The multi- purpose hall becomes the main space around which the rest of the spaces are planned, being an active and most public entity it is only befitting that it be flexible enough to contain an area for private gatherings while also being able to open up and flow out into the surrounding covered walkway leading onto the field that is set into the slope. This enables a double function for the soil retaining wall around the field as seating for spectators. The modified upright container becomes a prominent beacon at the entrance approach, visible from the road identifying the center from afar. There is a fluid relationship between the public lavatories and the main areas of activity, access to the disabled toilet is via a ramp and is situated not too far from the reception in case assistance is required. A computer lab is situated off the reception entrance so that access can be monitored, with ample storage for equipment. The covered walkway makes for a good viewing platform for spectators around the football pitch and also functions as an external vestibule connecting the program spaces. The OVC programs currently running in the existing meeting hall will have access to a more sizable kitchen space with a pantry for storage, serving the multi-purpose hall and surrounding covered walkway. The center host made it very clear that a space far removed from the rest of the center would be necessary for staff to use as a lounge for resting between shifts and also a private gathering space with its own separate entrance. The facility has a secure perimeter fence with a single point of entry to control access which is a benefit in the long term in reducing vandalism. The community garden program is relocated to the south of the existing building, away from the main spaces of activity. Due to the strict guidelines from the Department of health, cost cutting measures had to be made within the design of the center as the finishes recommended had to be adhered to. The overall approach with the design was of keeping the essence of the existing building while improving the aesthetic value of the new structure to be more contemporary and exciting.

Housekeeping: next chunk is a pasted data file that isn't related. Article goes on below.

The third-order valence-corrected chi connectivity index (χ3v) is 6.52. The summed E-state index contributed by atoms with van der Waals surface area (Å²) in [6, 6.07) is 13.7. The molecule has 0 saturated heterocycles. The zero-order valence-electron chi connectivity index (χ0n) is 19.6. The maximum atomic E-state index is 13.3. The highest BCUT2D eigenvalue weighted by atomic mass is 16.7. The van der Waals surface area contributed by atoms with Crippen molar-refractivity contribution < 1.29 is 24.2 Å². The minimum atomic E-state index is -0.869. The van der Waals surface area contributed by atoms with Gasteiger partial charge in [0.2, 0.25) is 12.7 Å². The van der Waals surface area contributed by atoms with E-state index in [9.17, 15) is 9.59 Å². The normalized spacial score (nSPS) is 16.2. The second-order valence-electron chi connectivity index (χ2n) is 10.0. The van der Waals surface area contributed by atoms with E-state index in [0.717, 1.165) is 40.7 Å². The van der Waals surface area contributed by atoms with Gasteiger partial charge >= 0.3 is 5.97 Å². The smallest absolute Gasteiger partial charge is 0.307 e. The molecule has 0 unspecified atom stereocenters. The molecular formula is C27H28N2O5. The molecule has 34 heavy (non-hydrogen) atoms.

- Orientation: The proposed building's north facing orientation optimizes sunlight and heat gain during the cold winter months, whilst the mono-pitched roof with a large overhang ensures north facing openings are protected from harsh sunlight during the warm summer months.
- Cross Ventilation: The proposed building includes a number of strategically placed windows/fenestrations, which promote cross ventilation. WIndows within the north and south façade will encourage airflow, cooling the building during hot summer days. Cross ventilation also ensures that the building has constant airflow, avoiding "sick building syndrome."